Amtrak Road Trip 2013
January 25-27, 2013
Those who enjoyed this year's iteration of the AMTRAK Road Trip included Doug Clark, Tom Holtzman, Bill Mennell and his cousin Ron Gengler, Jim Renkar, Ann and John Schroeder, Bob Simon, Steve Skeggs, and Ann and Jake Snyder. Although we left Chicago earlier than usual, we were still able to meet in the lower level of the Snuggery, away from the bustle of the Union Station food court. The half-flight of stairs down was blocked a bit by the empty rush hour Snuggery beer wagons but we managed to wiggle past them. After a very pleasant hour of fast food and drinks from the food court and Snuggery we made our way to the departure area. Several of our group (names withheld to protect the guilty) got the group a front position in the line as “senior citizens”. We got seats together and departed the station to the minute of the scheduled departure time. We had, all the way to Dearborn, a very nice party, with shrimp cocktail,
cheese, sausage and crackers, skewers of cherry tomatoes, olives, and prosciutto rolled around cream cheese, double chocolate brownies, fresh berries, and all sorts of other treats. We arrived only 30 minutes behind schedule, despite the icy conditions that prolonged station stops. The hotel shuttle arrived in a few minutes after phoning the hotel and all eleven of us, including a lot of baggage, packed into the ten-passenger van. Checking in at the Greenfield Inn around 8 pm, those who wished indulged in the freshly-baked chocolate chip cookies provided at the front desk, and we confirmed that we were in time for dinner at the restaurant. We were seated in the restaurant's "porch" room for dinner and then we settled in the wood-paneled Squire's Pub for nightcaps and planning the next day.
Saturday's activities began for most with complementary complete breakfasts and one of the group took advantage of the hotel fitness room to work out first. The hotel shuttle took us to the Henry Ford, as the museum is known locally, where we purchased tickets. The young people simply assume that any male with grey hair and bifocals gets the senior discount. And they were very good at spotting a touring group as almost all of us got that very same senior discount. We waited in an inside corridor for the bus for the Rouge Factory Tour and a guide made certain that we all got on the bus. At the Rouge Visitor Center we first saw an introductory 3-screen video documenting the history of the plant, including the union-management Battle of the Overpass in 1937. Interestingly, this episode was presented as the first necessary step in the union-management agreement that makes the Ford Motor Company successful today. Next we moved to a second theater with widely-spaced, fully rotating seats surrounded by screens for a multi-sensory presentation on the current manufacturing process for the F-150 Ford trucks. The strobe lights that produced the effect of pouring white-hot iron from a blast furnace, coupled with the floor that actually shook and vibrated, made the experience seem real enough to expect to work there the rest of our natural lives. Then we visited the Observation Deck for a view of the factory complex and information on the Green initiative introduced when the factory underwent a $2 billion renovation begun in 2000. Most interestingly, the parking lots are covered with a porous surface that gets rid of water quickly and a roof constructed of multi layers that have growing plants on the surface to absorb moisture, provide cooling in summer and increase the oxygen content of the local air.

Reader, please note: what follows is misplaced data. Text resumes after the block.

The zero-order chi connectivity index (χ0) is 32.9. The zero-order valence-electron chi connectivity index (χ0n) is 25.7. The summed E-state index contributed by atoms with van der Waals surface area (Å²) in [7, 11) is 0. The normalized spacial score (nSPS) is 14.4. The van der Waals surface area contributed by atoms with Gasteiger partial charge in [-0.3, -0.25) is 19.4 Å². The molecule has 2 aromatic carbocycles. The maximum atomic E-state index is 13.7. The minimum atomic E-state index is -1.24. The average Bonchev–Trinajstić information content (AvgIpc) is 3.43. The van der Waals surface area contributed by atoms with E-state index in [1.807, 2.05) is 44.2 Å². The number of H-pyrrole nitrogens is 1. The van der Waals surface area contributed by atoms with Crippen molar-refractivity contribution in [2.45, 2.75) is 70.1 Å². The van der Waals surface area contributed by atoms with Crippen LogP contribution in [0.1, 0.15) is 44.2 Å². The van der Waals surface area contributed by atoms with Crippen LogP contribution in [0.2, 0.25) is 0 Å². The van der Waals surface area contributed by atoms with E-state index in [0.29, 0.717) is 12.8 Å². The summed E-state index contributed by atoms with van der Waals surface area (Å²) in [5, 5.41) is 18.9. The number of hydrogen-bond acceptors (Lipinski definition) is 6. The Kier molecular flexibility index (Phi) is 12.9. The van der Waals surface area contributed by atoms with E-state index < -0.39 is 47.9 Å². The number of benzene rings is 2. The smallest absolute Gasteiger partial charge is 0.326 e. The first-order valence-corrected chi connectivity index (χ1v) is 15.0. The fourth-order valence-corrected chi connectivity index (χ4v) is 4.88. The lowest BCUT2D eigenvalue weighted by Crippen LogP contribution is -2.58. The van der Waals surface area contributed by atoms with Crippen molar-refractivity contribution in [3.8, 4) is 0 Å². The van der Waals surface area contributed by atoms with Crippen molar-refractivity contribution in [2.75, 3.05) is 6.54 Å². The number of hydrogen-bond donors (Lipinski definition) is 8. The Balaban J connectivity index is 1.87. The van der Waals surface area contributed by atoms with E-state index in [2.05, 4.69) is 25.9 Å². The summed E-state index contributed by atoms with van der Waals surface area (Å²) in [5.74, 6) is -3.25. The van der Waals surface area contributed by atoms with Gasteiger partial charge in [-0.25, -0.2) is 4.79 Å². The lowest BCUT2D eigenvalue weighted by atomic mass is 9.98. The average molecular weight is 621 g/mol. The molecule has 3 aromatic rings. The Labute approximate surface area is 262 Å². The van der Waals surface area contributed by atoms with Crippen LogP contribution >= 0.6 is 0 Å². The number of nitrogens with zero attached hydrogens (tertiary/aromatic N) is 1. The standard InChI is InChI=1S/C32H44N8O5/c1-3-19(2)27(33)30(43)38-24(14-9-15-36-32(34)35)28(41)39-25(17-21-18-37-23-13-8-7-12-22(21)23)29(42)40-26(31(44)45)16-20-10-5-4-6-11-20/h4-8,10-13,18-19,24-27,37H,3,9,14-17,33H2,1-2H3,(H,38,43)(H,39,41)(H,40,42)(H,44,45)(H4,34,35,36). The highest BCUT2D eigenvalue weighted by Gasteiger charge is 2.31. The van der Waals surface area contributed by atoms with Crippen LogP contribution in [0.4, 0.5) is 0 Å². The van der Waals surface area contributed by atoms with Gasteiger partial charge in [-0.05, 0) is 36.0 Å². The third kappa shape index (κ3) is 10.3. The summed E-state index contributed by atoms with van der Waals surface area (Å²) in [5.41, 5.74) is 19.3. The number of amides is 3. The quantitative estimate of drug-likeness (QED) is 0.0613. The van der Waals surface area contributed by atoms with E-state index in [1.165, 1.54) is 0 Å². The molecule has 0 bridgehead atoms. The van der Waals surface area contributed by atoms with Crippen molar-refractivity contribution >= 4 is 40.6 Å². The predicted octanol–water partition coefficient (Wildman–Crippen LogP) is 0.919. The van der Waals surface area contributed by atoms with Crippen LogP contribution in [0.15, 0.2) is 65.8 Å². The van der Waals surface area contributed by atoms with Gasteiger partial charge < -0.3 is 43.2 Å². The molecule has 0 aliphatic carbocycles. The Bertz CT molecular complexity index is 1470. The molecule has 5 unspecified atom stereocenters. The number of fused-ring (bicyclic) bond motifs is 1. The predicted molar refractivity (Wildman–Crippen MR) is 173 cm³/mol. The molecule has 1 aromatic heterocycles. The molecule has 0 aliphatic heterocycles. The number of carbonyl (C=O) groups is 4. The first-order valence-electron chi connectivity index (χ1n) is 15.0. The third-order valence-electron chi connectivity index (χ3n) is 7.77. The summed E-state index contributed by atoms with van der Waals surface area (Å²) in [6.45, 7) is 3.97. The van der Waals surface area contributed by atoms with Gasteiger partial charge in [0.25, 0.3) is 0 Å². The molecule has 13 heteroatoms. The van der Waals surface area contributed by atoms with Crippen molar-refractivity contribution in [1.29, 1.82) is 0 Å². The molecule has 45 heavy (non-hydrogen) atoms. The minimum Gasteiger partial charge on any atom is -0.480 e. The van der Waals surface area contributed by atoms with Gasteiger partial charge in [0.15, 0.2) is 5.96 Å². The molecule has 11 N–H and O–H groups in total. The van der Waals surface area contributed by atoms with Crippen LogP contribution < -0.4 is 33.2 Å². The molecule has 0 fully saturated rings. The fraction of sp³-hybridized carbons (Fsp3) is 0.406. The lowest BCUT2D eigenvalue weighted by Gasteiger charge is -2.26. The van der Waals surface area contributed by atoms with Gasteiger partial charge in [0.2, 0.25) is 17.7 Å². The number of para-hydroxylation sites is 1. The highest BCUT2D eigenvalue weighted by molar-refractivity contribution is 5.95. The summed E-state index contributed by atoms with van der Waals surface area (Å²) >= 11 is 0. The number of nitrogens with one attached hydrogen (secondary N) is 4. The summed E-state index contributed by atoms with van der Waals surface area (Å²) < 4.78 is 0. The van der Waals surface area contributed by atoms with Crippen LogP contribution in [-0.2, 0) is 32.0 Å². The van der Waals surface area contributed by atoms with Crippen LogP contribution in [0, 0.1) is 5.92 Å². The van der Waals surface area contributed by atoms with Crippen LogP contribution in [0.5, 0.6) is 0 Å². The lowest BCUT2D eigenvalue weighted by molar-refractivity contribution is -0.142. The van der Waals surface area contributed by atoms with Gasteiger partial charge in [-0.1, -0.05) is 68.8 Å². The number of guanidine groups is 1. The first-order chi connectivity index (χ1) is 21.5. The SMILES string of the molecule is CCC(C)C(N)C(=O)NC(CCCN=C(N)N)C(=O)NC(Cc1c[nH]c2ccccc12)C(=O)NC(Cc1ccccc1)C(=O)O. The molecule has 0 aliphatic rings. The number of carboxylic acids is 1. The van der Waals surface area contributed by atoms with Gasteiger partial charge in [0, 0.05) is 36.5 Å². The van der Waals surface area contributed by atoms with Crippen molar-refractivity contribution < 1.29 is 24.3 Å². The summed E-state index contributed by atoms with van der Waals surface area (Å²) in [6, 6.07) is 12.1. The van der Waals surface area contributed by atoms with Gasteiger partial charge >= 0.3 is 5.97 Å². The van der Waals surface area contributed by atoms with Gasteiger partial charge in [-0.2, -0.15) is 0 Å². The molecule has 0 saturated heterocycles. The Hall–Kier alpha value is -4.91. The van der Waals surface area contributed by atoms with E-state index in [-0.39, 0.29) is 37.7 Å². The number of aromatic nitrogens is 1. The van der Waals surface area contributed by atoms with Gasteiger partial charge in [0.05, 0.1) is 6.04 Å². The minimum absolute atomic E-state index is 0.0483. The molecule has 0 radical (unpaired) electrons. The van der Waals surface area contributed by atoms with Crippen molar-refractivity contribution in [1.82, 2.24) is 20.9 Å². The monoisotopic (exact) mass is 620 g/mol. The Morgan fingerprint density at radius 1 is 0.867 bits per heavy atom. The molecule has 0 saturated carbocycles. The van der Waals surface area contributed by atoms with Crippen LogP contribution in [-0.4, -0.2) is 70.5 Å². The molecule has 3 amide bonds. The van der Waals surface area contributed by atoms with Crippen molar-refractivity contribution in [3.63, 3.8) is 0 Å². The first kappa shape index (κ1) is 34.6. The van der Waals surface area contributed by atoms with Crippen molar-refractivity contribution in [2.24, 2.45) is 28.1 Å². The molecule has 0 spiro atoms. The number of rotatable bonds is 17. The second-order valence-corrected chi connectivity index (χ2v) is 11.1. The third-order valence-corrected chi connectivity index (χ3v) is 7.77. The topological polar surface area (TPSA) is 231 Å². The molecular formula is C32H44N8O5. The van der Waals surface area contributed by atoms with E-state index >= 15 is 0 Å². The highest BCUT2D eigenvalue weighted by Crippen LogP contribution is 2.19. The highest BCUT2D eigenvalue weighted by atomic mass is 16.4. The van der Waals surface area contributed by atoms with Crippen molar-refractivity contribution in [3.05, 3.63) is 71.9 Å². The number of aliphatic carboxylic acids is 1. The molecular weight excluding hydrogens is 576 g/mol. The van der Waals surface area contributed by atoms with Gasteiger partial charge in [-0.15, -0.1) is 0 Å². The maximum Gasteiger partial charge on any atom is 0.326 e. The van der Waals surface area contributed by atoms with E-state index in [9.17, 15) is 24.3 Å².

The tour of the Ford truck (and vehicles built on similar platforms) production area was the highlight of the experience. The elevated one-third mile observation walkway surrounds the outside of most of the assembly area that is four miles long, folded back and forth to fit the square building. The second floor provides a view of the production line and final testing area. The second floor is shared with automatic elevators and grappling machines that move truck cabs and doors into the line as required.
The 3D design is almost bewildering and the plant very obviously is itself a major tool. Renovation of the Rouge included worker-friendly conditions that include wide aisles and supplemental natural light from skylights. The truck cabs enter with doors attached and the first station is the removal of the doors, which follow a separate assembly line. Most of the operations are performed by humans, but some utilize robotics. Moon roofs are fitted entirely by single-handed robot machines that stand about 12 feet tall. Air tools were used at most of the work stations. There was a hands-on exhibit of one of these hand-held torque-limiting drivers. One very interesting fact was that lug nuts are started by human hand before being tightened by a multi-socket automatic wrench. Apparently, there are some tasks that cannot be economically given to the robot machines.